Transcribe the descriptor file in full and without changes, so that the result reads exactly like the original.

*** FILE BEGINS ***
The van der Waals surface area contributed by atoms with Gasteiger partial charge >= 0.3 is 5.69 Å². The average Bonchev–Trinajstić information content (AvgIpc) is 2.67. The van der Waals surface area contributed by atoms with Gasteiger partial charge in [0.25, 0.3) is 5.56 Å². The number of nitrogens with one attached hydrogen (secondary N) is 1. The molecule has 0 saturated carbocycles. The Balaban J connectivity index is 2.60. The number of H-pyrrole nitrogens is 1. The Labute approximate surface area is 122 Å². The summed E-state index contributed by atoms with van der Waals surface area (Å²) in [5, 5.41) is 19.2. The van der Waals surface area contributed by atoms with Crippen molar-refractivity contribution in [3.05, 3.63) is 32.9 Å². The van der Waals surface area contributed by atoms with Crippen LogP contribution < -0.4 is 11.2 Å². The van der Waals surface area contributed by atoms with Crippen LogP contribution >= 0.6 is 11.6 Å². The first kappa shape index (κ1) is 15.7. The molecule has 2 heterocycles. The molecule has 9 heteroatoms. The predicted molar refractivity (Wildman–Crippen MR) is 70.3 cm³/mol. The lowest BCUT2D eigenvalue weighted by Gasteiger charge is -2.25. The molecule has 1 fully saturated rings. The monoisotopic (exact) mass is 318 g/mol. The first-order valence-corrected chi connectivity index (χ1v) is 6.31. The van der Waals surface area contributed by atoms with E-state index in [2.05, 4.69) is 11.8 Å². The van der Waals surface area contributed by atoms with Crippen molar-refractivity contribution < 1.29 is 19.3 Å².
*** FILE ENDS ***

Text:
The van der Waals surface area contributed by atoms with Gasteiger partial charge >= 0.3 is 5.69 Å². The average Bonchev–Trinajstić information content (AvgIpc) is 2.67. The van der Waals surface area contributed by atoms with Gasteiger partial charge in [0.25, 0.3) is 5.56 Å². The number of nitrogens with one attached hydrogen (secondary N) is 1. The molecule has 0 saturated carbocycles. The Balaban J connectivity index is 2.60. The number of H-pyrrole nitrogens is 1. The Labute approximate surface area is 122 Å². The summed E-state index contributed by atoms with van der Waals surface area (Å²) in [5, 5.41) is 19.2. The van der Waals surface area contributed by atoms with Crippen molar-refractivity contribution in [3.05, 3.63) is 32.9 Å². The van der Waals surface area contributed by atoms with Crippen LogP contribution < -0.4 is 11.2 Å². The van der Waals surface area contributed by atoms with Crippen LogP contribution >= 0.6 is 11.6 Å². The first kappa shape index (κ1) is 15.7. The molecule has 2 heterocycles. The molecule has 9 heteroatoms. The predicted molar refractivity (Wildman–Crippen MR) is 70.3 cm³/mol. The lowest BCUT2D eigenvalue weighted by Gasteiger charge is -2.25. The molecule has 1 fully saturated rings. The monoisotopic (exact) mass is 318 g/mol. The first-order valence-corrected chi connectivity index (χ1v) is 6.31. The van der Waals surface area contributed by atoms with E-state index in [2.05, 4.69) is 11.8 Å². The van der Waals surface area contributed by atoms with Crippen molar-refractivity contribution < 1.29 is 19.3 Å².